The Trump administration strengthened its crackdown on so-called sanctuary cities Tuesday, announcing a new policy that says local governments will lose some federal grants if they do not give advance notice when illegal immigrants are about to be released from custody and give immigration agents access to local jails.
The new policy, announced by the Department of Justice, will apply to all cities that get grants from the so-called Byrne Justice Assistance grant program, for which the administration has requested just over $380 million for the coming year.
So far, the new policy applies only to those justice assistance grants, which local jurisdictions can use for a wide variety of programs related to law enforcement, including drug treatment, witness protection and prisoner reentry programs.
Although the move carries considerable symbolism because of the high-profile debate over sanctuaries, the money involved is roughly half a percent of federal grants to state and local governments, according to figures from the nonpartisan Congressional Budget Office.
"So-called 'sanctuary' policies make all of us less safe because they intentionally undermine our laws and protect illegal aliens who have committed crimes," Atty. Gen. Jeff Sessions said in a statement announcing the new policy. "These policies also encourage illegal immigration and even human trafficking by perpetuating the lie that in certain cities, illegal aliens can live outside the law."
"This is what the American people should be able to expect from their cities and states, and these long overdue requirements will help us take down MS-13 and other violent transnational gangs, and make our country safer," he said.
Sessions has been pressuring so-called sanctuary cities for several months, but this is the first time that the Justice Department has set down specific rules and applied them to an entire grant program.
Under the policy, cities will have to meet three conditions if they want the grants: allowing Department of Homeland Security agents access to local and state jails to question people who lack documentation; giving 48-hour notice when undocumented prisoners are about to be released; and complying with a law that prohibits jurisdictions from stopping the exchange of information about an individual's immigration status.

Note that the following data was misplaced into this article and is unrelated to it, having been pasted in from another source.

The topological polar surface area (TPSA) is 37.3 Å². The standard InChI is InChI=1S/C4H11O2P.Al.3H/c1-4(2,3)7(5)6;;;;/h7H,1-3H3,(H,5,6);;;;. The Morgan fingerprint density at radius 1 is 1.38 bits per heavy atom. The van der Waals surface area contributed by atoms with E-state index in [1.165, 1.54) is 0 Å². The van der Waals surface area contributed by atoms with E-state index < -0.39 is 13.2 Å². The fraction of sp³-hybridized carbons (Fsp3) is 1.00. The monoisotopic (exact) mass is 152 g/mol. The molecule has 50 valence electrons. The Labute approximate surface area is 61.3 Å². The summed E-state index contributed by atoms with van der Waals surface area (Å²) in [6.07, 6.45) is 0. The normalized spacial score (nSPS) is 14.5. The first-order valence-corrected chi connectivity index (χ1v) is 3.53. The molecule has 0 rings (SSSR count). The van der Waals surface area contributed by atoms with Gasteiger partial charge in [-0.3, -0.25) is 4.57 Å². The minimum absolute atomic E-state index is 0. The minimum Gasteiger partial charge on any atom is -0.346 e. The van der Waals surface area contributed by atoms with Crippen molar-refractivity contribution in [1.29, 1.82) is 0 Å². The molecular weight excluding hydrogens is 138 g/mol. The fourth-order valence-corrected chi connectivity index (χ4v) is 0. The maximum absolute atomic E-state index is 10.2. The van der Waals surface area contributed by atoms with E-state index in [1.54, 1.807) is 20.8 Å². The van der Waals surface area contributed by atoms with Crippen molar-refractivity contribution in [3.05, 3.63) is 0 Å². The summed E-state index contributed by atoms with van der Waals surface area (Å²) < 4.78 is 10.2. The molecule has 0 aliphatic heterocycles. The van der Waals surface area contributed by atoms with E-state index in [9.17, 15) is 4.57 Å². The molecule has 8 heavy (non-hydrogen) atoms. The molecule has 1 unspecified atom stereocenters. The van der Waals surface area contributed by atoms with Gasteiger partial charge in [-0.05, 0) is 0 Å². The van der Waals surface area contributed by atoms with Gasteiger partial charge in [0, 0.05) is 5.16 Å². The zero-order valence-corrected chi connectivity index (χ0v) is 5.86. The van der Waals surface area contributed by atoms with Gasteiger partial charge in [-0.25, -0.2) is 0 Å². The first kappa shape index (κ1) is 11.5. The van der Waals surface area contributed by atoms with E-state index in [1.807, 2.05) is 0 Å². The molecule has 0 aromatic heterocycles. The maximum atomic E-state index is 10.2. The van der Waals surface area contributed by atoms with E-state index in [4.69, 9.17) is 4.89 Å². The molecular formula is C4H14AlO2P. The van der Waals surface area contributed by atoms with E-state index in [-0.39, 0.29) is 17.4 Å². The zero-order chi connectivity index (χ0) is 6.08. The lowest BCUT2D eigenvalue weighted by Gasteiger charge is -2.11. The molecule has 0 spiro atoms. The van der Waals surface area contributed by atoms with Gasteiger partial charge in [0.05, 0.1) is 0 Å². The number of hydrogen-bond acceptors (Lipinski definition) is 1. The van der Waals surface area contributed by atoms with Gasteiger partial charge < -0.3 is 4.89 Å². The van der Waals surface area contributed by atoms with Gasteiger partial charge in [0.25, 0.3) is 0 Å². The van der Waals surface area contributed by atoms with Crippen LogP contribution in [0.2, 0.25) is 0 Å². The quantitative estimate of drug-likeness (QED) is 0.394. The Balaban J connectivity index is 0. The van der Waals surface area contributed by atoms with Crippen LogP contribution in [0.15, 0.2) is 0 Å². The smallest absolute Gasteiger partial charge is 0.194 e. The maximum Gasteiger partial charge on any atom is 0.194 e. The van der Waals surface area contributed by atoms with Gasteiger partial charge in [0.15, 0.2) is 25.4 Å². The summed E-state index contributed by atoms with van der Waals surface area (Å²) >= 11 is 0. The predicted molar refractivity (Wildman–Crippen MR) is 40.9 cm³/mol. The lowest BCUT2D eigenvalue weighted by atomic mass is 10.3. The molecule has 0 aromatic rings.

The policy, announced as Sessions comes under extraordinary criticism from President Trump, seems guaranteed to garner strong opposition from cities and the courts. In some states, courts have held that state and local authorities cannot detain people who are not charged with a crime simply because of a request from federal immigration agents.
Some cities have gone beyond refusal to cooperate with "detainers," refusing all cooperation with immigration enforcement on the grounds that otherwise law-abiding people who are in the country illegally can be deported if they are snared on minor crimes.
Trump told a raucous crowd of supporters in Youngstown, Ohio, on Tuesday evening that his administration had launched a "nationwide crackdown on 'sanctuary cities.'"
"The predators and criminal aliens who poison our community and prey on our young people ... will find no safe haven anywhere within our country," Trump said.
Sessions, a fierce advocate for tougher immigration enforcement throughout his career as a U.S. senator from Alabama, has made the issue a priority during his tenure as the nation's top law enforcement official. On Friday, he made a speech in Philadelphia, blaming the city's sanctuary policies for contributing to violent crime.
Trump is expected to raise similar issues on a trip later this week to New York's Long Island, which is slated to highlight some recent high-profile crimes blamed on the Salvadoran-based MS-13, or Mara Salvatrucha gang.
6:40 p.m.: Updated with comments from President Trump to supporters in Youngstown, Ohio.